Financial markets are sliding 7 to 10 percent per day; countries are locked down; and travel from Europe to the United States has just been banned. And we are only at the beginning stages of the COVID-19 panic. Cases in the United States will continue to grow exponentially, and people and businesses will pull back.
The last time there was this level of panic in 2008, digital advertising in the US was only $23.4 billion. In 2018, the last year for which we have full year data, it was $107.5 billion.
This is the first time most businesses are experiencing global panic and its impact on digital advertising and online customer behavior.
The question for advertisers and agencies is: How should we approach this moment of panic to minimize downside risk and take advantage of possible opportunities?
The most important thing we can do is stay calm and not panic. Fear clouds our judgment and impairs our ability to make good decisions. When everyone around us is making decisions based on fear instead of fact, simply acting rationally is a competitive advantage. Operate based on data as you normally do and don’t let fear cause you to make any rash decisions like cutting all your ad spend.
But don’t trust your data implicitly. In 2008, I made my money in the financial markets, and data and models that worked under normal market conditions break down when volatility spikes. We are in a period of massive volatility, and the systems and models we have built do not function properly when volatility is high.
As such, it is important not to overweight massive short-term changes in performance. Be aware and strategize, but never forget that all the systems you rely on are not functioning properly.
And this lack of trust is doubly true for automated systems. Even under normal conditions, the automated strategies and machine learning driven systems from Google and Facebook are young and fickle. There is a reason that both companies suggest giving their algorithms a few weeks with no changes for learning purposes. It’s because machine learning systems don’t do well with massive changes.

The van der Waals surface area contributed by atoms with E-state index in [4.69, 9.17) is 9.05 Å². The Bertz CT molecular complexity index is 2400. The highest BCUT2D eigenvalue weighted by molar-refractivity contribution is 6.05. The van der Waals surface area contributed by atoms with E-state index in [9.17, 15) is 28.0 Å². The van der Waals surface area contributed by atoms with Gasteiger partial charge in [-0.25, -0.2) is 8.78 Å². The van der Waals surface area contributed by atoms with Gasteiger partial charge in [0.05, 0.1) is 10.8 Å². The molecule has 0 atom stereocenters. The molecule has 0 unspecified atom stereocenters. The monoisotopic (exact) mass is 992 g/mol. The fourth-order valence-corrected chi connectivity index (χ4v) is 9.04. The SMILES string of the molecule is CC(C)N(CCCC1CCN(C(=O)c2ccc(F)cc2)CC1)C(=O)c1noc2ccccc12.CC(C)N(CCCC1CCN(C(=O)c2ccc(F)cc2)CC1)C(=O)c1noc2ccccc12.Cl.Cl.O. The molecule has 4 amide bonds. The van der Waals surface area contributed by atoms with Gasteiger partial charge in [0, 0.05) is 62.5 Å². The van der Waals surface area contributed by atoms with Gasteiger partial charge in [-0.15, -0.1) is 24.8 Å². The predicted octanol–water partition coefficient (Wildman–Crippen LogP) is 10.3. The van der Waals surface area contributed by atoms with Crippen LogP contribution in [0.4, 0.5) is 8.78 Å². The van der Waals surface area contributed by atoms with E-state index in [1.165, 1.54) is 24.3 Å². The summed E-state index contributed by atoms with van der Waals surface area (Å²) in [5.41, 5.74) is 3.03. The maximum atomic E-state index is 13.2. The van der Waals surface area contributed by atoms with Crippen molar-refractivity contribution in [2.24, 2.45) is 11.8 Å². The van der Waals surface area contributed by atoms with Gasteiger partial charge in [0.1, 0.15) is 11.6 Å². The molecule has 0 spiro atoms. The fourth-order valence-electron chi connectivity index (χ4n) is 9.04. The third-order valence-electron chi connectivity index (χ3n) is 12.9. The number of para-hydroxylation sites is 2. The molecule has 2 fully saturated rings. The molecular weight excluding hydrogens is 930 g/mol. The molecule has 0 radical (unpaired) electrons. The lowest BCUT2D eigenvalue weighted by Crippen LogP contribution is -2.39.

These algorithms are now getting fed massive, unexpected changes. If you’re leveraging smart campaigns and automated strategies, you should be monitoring them extremely closely. Even if they have been running smoothly for a long time.
A natural consumer behavior in times of panic is to pull back and hunker down. Conversion rates across the board for purchases are likely in freefall, as consumers pull back and avoid buying.
In the near to mid-term, bottom of the funnel traffic is likely to see large drops in conversion rate. But non-monetary top & middle of the funnel conversions are unlikely to see a similar drop in conversion rate.
By moving budget allocation up the funnel to non-monetary conversions like email list signups, you will be able to position yourself well for when the panic subsides and people return to normal buying behaviors.
There’s a saying in the financial markets that goes “When people are yelling you should be selling. When people are crying you should be buying.” What it means is that the best opportunities come when you are running the opposite direction of everyone else.
With competitors panicking and slashing ad spend or turning it off outright, we are actually presented with opportunities. Opportunities to increase market share in a vertical, for example.
Savvy allocation of ad spend today can set you up for success for the rest of the year. Additionally, we are likely to see a short term decline in CPCs and CPMs as the number of auction participants declines.
When there’s blood in the water, fish for sharks.